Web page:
Boccaccini Meadows, the nature artist
Sara is inspired by nature and the small details of her daily environment to create unique and eccentric illustrations.
As an illustrator and textile designer, she shapes a complex universe of plants, flowers, people and cities.
Ready for a timeless encounter? Learn more about her creative process below.
Hi Sara, can you tell me a little bit more about your background?
I grew up in the English countryside, my mother was a teacher and my father a fireman. They both loved the outdoors, so we spent a large part of our childhood travelling in the Alps or to Scotland for climbing and hiking. I often crave greenery and nature when I'm in a city, which I think stems from the fact that I spent a lot of time outdoors as a child. I love taking my own daughter for a walk now!
What event in your life might have revealed your soul as an artist to you?
After giving birth to my daughter 6 years ago, I spent many evenings painting to relax. I really felt it was an outlet during a rather stressful time. This was the beginning of my journey as an illustrator.
You are originally from the rolling hills of the Peak District in England and currently live in Brooklyn. Your works breathe nature and freshness. Are your childhood memories that nourish your work today?
I still draw a lot of inspiration from the Peak District and I am fortunate enough to isolate myself here during the Corona pandemic. I enjoy walks on the cool moors and wild swimming in the local ponds. This area really gives me a sense of freedom. My memories of climbing, hiking and mountain biking are definitely feeding my current work.
The colors you use are very diluted, especially through the use of watercolor. I almost feel a light breeze touching my face when I look at your works.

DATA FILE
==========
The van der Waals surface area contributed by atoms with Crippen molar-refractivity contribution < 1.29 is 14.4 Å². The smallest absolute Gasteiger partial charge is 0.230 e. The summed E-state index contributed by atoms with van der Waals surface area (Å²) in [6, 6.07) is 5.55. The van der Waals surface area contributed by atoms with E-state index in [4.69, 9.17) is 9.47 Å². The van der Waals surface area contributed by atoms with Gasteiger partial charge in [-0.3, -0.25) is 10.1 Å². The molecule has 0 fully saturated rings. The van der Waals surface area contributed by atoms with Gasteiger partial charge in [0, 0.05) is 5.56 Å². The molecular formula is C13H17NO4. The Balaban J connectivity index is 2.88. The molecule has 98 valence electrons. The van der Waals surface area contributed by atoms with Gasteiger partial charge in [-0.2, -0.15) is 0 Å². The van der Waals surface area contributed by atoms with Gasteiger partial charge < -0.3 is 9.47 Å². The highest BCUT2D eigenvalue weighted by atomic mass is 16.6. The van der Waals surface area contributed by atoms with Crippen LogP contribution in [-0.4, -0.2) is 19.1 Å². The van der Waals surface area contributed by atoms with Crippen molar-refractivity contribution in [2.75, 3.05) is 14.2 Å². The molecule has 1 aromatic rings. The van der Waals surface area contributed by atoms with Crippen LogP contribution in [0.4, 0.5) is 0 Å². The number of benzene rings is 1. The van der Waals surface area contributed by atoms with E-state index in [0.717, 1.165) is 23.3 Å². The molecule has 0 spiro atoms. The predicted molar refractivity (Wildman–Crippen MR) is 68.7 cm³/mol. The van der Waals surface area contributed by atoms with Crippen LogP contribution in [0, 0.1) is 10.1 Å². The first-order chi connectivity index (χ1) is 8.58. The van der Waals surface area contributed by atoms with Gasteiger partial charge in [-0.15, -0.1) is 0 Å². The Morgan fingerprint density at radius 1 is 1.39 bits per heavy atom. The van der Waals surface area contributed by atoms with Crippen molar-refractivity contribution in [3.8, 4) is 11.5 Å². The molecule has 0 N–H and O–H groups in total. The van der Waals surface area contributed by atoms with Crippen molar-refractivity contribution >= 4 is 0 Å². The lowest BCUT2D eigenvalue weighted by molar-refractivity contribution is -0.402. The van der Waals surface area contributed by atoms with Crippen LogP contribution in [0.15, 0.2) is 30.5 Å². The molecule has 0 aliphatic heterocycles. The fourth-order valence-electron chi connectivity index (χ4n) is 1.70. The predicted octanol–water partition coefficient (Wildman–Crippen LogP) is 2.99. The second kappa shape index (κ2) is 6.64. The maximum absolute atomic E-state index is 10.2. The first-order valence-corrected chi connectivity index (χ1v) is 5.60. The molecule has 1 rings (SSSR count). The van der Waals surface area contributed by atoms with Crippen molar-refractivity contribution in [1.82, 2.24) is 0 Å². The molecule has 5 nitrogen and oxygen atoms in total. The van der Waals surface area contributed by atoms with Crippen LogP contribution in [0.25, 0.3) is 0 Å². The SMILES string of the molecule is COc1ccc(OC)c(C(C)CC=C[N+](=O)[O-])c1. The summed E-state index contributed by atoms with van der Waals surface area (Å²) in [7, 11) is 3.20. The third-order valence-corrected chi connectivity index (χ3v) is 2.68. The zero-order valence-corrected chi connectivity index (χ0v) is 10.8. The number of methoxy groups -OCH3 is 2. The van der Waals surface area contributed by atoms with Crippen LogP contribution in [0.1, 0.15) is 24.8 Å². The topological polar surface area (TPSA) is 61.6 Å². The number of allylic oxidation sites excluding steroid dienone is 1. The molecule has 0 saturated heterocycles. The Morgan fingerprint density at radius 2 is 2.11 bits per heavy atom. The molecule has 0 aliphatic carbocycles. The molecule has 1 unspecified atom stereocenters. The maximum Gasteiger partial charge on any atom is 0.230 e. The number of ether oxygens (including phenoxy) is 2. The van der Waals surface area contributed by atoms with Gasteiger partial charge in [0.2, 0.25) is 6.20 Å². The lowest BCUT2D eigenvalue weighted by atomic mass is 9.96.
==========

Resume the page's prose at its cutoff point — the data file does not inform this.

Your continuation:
Is this choice of material a way to play the card of transparency?
I have always loved a palette of soft, muted colors inspired by the natural world. It's not really a conscious decision and it seems to come naturally to me.
You create many unique and eccentric prints for different supports: textile, wallpaper, cups, notebooks ... Is it important for you to have a diversity of projects?
I like the variety of projects that come with my work and it allows me to stay alert to take on new challenges and new directions. Last month I painted a mural in a brewery and this month I am starting a huge book project!
Being an artist is a difficult career choice, full of pitfalls What can stop you from living from your passion?
Juggling finances and not always knowing if you have money to pay the rent can be confusing. I've always tried to work freelance, even if it's only a few days a week, but this year I will be working full-time on my illustration projects. The excitement is real.
What are your models or inspirations?
I love adventures and the outdoors, so finding a cross between art and nature always inspires me. Some artists I admire: Georgia O'keefe, Frida Kahlo, Hilma AF Klint.
Is there an artist in Brooklyn that we should definitely know?
I love Shantell Martin's work and I always smile when I see his work in Brooklyn.
Interview by Garance Delabriere